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The Company Men
3 out of 5 stars
Time Out says
3 out of 5 stars
It turns out that middle-ranking executives and even some corporate board members have feelings. Who knew? The directorial debut of ‘ER’ creator John Wells proceeds as if it has discovered a new continent or something, but even if the material’s not exactly news, fine performances and a keen eye for character detail mean there’s much to appreciate. Ben Affleck is well cast as the cocksure sales director who loses his $160,000 salary when a shipping and logistics giant downsizes to boost its share prices. Clearly, he needs his sense of entitlement cut down to size, especially when he pooh-poohs an offer from his builder brother-in-law Kevin Costner of work on site to tide him over. Higher up the food chain, long-standing company man Chris Cooper is in denial as the axe starts to hover, while founding partner Tommy Lee Jones proves almost unaccountably shocked by the speed with which his buddy, CEO Craig T Nelson, jettisons loyal workers to protect his own stock options.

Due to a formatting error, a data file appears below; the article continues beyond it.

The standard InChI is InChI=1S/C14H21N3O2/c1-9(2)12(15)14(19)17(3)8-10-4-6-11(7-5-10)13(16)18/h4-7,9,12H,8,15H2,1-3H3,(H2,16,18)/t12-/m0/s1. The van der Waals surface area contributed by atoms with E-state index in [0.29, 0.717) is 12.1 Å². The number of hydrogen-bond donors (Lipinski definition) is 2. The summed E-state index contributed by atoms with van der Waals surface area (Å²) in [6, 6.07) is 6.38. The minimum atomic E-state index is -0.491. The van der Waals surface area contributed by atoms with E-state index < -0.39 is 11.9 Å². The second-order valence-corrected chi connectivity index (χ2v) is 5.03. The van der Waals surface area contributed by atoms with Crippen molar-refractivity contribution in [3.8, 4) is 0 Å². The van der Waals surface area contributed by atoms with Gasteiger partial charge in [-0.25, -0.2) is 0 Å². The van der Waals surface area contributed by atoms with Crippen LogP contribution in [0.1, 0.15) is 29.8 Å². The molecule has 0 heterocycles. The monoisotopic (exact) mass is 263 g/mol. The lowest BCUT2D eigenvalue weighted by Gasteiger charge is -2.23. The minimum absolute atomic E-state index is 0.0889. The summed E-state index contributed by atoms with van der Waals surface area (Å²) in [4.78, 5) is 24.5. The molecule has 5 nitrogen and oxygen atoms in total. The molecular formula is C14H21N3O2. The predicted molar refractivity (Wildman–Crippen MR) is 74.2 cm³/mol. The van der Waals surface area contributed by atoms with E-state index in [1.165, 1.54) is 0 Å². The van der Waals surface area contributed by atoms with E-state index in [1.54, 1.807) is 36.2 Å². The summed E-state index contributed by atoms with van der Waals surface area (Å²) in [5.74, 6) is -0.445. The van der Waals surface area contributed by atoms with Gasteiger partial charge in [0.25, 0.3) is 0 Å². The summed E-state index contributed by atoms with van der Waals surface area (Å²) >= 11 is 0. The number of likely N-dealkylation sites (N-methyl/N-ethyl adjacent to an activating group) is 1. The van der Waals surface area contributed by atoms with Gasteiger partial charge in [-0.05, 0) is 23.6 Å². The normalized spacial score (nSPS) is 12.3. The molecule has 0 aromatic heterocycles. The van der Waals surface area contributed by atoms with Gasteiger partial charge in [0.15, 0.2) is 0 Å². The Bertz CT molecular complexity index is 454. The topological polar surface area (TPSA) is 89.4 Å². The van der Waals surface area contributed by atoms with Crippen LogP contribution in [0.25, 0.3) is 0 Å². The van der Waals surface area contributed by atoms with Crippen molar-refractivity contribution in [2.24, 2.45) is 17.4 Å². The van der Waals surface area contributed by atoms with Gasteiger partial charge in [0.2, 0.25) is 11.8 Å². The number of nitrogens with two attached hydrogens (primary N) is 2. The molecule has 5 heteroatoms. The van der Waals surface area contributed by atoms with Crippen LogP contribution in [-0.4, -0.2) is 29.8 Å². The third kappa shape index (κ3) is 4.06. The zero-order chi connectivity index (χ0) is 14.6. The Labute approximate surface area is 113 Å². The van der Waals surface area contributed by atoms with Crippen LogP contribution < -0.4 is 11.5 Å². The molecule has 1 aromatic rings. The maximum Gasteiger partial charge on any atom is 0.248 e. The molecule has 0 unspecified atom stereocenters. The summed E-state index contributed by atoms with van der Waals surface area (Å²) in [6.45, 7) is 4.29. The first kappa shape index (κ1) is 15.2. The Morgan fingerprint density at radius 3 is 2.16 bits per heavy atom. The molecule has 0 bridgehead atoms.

So, greed has displaced loyalty, and number-crunching and techno-babble now reign in a land where manufacturers once took pride in building things. The camera glides through an abandoned shipyard with palpable longing for the old days – a cliché certainly, but invested with sincerity here. While the aforementioned star names provide a good deal more nuance and humanity than the sometimes clunky script, it’s that sense of place which impresses here. The tacky faux-heritage houses packed with overpriced gewgaws and soulless decors of corporateland suggest careers spent working towards ultimately vapid lives. Setting up Costner’s salt-of-the-earth type in telling contrast is way too schematic, but Kev’s deliciously grumpy, underplayed turn helps the movie just about get away with it.